The SEC argues that because ETH validators are concentrated more densely in the United States, ETH transactions are seen as taking place in the country.
Source: Cointelegraph / Brayden Lindrea
The United States Securities Exchange Commission (SEC) has made an unprecedented claim that Ethereum transactions take place in the United States because Ethereum nodes are “clustered more densely” in the U.S. than in any other country.
The SEC argument is found within a Sept. 19 lawsuit against crypto researcher and YouTuber Ian Balina, which alleged, among many other complaints, that Balina conducted an unregistered offering of Sparkster (SPRK) tokens when he formed an investing pool on Telegram in 2018.
The SEC claims that at the time that U.S.-based investors participated in Balina’s investing pool, the Ether (ETH) contributions were validated by a network of nodes on the Ethereum blockchain, “which are clustered more densely in the United States than in any other country.”
The SEC argued that as a result, “those transactions took place in the United States.”
At this stage, it is unclear whether such a claim will hold up in court or whether there is any legal precedent at stake. However, currently, 42.56% of the 7807 Ethereum nodes are currently situated in the U.S., according to Ethernodes.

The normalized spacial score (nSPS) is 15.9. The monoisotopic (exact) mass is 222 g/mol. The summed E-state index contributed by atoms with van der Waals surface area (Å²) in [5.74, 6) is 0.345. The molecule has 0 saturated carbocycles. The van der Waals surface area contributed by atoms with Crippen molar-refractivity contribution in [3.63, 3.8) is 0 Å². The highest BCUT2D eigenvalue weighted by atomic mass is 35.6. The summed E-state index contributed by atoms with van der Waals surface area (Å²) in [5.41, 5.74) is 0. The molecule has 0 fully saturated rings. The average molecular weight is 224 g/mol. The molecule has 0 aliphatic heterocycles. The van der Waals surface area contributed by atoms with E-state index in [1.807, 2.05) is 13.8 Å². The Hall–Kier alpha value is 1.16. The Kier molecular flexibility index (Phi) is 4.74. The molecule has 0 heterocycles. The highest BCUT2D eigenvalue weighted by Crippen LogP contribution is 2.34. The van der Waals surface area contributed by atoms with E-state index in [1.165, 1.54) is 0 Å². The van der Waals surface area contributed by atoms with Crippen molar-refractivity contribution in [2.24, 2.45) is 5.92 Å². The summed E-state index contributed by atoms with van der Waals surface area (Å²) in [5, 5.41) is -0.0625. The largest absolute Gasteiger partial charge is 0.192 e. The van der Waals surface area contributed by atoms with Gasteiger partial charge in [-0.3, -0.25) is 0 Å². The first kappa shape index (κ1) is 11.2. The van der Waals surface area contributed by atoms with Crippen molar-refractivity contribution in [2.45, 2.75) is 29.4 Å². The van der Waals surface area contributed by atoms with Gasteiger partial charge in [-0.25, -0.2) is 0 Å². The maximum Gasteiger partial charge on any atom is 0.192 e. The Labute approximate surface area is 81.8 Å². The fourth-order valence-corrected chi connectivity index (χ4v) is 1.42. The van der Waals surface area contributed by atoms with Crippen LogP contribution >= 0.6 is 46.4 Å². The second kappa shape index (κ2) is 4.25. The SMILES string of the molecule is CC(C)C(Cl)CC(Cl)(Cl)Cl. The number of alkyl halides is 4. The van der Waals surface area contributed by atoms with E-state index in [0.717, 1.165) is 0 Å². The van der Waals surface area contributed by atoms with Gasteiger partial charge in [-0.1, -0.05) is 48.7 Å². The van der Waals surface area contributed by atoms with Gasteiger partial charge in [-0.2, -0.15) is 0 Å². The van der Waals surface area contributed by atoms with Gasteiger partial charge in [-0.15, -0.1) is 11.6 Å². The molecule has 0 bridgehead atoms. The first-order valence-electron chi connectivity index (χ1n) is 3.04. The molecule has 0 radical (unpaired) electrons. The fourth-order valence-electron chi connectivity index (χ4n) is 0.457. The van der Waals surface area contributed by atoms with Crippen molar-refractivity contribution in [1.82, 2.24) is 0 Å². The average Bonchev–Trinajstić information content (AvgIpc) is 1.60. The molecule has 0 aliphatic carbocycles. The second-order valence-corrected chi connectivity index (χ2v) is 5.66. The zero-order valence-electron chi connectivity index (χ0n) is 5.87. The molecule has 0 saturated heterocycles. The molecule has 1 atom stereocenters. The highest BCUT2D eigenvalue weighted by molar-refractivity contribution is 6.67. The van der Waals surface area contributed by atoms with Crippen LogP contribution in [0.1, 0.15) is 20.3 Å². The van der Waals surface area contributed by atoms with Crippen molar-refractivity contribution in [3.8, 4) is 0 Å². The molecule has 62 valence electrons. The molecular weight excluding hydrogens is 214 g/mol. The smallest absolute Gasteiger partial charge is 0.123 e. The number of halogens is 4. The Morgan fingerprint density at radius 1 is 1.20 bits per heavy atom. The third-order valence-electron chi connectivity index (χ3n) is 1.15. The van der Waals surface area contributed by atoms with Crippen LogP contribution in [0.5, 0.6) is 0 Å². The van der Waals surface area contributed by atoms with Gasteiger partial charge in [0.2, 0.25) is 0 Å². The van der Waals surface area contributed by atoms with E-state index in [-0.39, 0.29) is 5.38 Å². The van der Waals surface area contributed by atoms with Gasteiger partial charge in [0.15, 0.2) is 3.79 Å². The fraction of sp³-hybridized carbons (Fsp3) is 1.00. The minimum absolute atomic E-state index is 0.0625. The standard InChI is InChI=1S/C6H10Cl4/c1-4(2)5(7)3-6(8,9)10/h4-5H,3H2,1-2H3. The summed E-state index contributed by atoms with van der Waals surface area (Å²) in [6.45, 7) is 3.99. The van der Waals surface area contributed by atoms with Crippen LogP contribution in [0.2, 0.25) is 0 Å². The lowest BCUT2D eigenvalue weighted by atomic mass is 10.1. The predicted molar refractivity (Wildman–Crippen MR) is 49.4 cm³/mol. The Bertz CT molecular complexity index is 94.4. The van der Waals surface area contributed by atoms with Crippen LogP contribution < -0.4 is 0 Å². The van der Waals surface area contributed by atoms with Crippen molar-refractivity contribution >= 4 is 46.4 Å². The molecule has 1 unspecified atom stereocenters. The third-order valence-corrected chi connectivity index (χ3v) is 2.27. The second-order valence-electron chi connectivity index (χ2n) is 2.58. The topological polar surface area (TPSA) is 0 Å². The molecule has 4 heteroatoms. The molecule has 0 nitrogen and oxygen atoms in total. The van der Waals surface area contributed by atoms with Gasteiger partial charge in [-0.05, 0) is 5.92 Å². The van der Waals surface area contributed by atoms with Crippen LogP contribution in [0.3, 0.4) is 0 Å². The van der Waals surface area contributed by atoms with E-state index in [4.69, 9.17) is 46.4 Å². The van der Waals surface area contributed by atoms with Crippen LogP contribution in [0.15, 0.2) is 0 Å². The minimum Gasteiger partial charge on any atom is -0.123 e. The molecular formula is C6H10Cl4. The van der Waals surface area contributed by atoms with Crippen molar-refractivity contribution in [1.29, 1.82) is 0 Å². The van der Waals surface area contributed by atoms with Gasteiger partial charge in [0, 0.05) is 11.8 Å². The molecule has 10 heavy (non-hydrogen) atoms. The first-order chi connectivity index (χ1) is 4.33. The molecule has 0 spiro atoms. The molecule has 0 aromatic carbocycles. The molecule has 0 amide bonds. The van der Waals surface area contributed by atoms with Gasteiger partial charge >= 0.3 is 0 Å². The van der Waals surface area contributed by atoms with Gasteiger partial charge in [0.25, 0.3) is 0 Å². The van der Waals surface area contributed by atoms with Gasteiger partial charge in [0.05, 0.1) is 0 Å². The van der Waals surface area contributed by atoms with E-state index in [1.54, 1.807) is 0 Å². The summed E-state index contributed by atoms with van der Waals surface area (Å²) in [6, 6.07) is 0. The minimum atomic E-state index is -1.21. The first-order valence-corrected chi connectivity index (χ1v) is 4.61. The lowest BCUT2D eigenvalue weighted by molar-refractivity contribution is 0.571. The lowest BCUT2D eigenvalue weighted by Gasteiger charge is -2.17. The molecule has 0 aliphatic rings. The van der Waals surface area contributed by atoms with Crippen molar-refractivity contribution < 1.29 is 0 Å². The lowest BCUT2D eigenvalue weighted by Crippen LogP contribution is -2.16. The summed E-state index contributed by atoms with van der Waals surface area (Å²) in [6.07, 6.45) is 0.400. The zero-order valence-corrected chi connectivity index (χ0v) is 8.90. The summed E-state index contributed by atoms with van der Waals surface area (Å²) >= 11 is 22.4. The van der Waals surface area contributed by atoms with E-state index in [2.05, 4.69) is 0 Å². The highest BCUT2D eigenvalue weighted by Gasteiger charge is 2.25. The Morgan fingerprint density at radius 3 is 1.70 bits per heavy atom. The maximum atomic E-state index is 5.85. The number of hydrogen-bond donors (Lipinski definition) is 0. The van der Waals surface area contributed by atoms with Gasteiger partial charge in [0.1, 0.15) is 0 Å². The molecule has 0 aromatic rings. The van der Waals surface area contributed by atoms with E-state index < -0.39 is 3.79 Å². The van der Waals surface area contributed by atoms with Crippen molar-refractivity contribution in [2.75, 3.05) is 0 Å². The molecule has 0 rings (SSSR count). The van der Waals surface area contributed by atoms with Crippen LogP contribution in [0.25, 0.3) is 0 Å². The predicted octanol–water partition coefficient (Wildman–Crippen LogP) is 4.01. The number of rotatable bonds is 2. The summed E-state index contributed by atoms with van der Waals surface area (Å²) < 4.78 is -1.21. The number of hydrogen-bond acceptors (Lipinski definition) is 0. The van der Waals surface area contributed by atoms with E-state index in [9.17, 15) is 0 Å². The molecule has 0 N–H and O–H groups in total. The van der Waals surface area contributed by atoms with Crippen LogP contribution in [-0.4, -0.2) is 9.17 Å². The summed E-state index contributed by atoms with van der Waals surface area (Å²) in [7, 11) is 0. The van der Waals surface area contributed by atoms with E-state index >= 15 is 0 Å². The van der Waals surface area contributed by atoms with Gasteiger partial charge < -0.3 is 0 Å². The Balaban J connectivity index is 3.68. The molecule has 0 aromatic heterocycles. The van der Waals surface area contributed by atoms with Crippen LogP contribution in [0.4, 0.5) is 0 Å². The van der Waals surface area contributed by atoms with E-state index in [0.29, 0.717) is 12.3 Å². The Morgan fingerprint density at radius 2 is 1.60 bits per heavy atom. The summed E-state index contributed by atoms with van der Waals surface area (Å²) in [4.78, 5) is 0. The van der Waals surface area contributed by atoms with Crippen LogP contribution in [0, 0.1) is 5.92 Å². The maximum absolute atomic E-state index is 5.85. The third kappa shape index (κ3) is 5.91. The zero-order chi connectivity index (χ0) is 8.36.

Speaking to Cointelegraph, Aaron Lane, an Australian lawyer and senior research fellow at the RMIT Blockchain Innovation Hub, said the distribution of Ethereum nodes is largely irrelevant to the case at hand, explaining:
“The fact that we’ve got a U.S. based plaintiff, a U.S. based defendant and transactions flowing from the U.S. is what is most relevant here. It doesn’t matter whether the payment was done on Ethereum, Mastercard or any payment network for that matter.”
Lane said that while SEC’s claim was an interesting one, he added that even if Balina’s lawyers don’t contest the issue of jurisdiction, it’s not going to have any impact on future cases for now:
“The defense may concede jurisdiction here, and if they do it won’t be an issue, and if it’s not a contested issue then the court won’t say anything about it. Any concern about legal precedent at this stage is premature.”
The SEC has been previously criticized for its regulatory approach toward crypto, which has been labeled by some as “regulation by enforcement.”
Responding to the lawsuit, Balina said in a 19-part Twitter thread that the charges were “baseless” and that he “turned down settlement so they [SEC] have to prove themselves.”
Balina did not comment on the SEC’s claim that the U.S. should be afforded jurisdiction for Ethereum-based transactions because of the heavy distribution of nodes situated in the U.S.
Balina’s charges come as Sparkster and its CEO, Sajjad Daya, recently settled its case with the SEC on Sept. 19, agreeing to pay back $35 million to “harmed investors” after its initial coin offering (ICO) in 2018.